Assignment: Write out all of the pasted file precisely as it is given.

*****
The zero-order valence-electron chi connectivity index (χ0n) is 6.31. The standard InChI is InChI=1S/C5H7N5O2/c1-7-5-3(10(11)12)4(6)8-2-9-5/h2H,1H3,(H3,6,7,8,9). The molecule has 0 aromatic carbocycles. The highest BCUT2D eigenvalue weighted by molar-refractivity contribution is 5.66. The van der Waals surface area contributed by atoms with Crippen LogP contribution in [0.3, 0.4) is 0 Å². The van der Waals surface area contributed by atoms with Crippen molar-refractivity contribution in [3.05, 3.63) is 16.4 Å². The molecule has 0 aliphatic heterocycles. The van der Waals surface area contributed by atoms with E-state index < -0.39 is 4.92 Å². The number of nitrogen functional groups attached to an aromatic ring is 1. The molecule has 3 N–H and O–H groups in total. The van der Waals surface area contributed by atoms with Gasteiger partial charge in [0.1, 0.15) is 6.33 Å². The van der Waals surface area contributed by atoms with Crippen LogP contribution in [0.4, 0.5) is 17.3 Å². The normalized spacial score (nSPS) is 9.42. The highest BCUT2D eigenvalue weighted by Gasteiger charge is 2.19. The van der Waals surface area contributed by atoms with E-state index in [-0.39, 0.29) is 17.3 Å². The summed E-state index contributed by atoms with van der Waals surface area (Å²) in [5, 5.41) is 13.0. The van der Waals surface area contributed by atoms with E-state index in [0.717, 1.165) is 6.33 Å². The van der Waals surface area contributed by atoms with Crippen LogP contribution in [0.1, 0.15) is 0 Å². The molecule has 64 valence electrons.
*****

The zero-order valence-electron chi connectivity index (χ0n) is 6.31. The standard InChI is InChI=1S/C5H7N5O2/c1-7-5-3(10(11)12)4(6)8-2-9-5/h2H,1H3,(H3,6,7,8,9). The molecule has 0 aromatic carbocycles. The highest BCUT2D eigenvalue weighted by molar-refractivity contribution is 5.66. The van der Waals surface area contributed by atoms with Crippen LogP contribution in [0.3, 0.4) is 0 Å². The van der Waals surface area contributed by atoms with Crippen molar-refractivity contribution in [3.05, 3.63) is 16.4 Å². The molecule has 0 aliphatic heterocycles. The van der Waals surface area contributed by atoms with E-state index < -0.39 is 4.92 Å². The number of nitrogen functional groups attached to an aromatic ring is 1. The molecule has 3 N–H and O–H groups in total. The van der Waals surface area contributed by atoms with Gasteiger partial charge in [0.1, 0.15) is 6.33 Å². The van der Waals surface area contributed by atoms with Crippen LogP contribution in [0.4, 0.5) is 17.3 Å². The normalized spacial score (nSPS) is 9.42. The highest BCUT2D eigenvalue weighted by Gasteiger charge is 2.19. The van der Waals surface area contributed by atoms with E-state index in [-0.39, 0.29) is 17.3 Å². The summed E-state index contributed by atoms with van der Waals surface area (Å²) in [5, 5.41) is 13.0. The van der Waals surface area contributed by atoms with E-state index in [0.717, 1.165) is 6.33 Å². The van der Waals surface area contributed by atoms with Crippen LogP contribution in [0.1, 0.15) is 0 Å². The molecule has 64 valence electrons.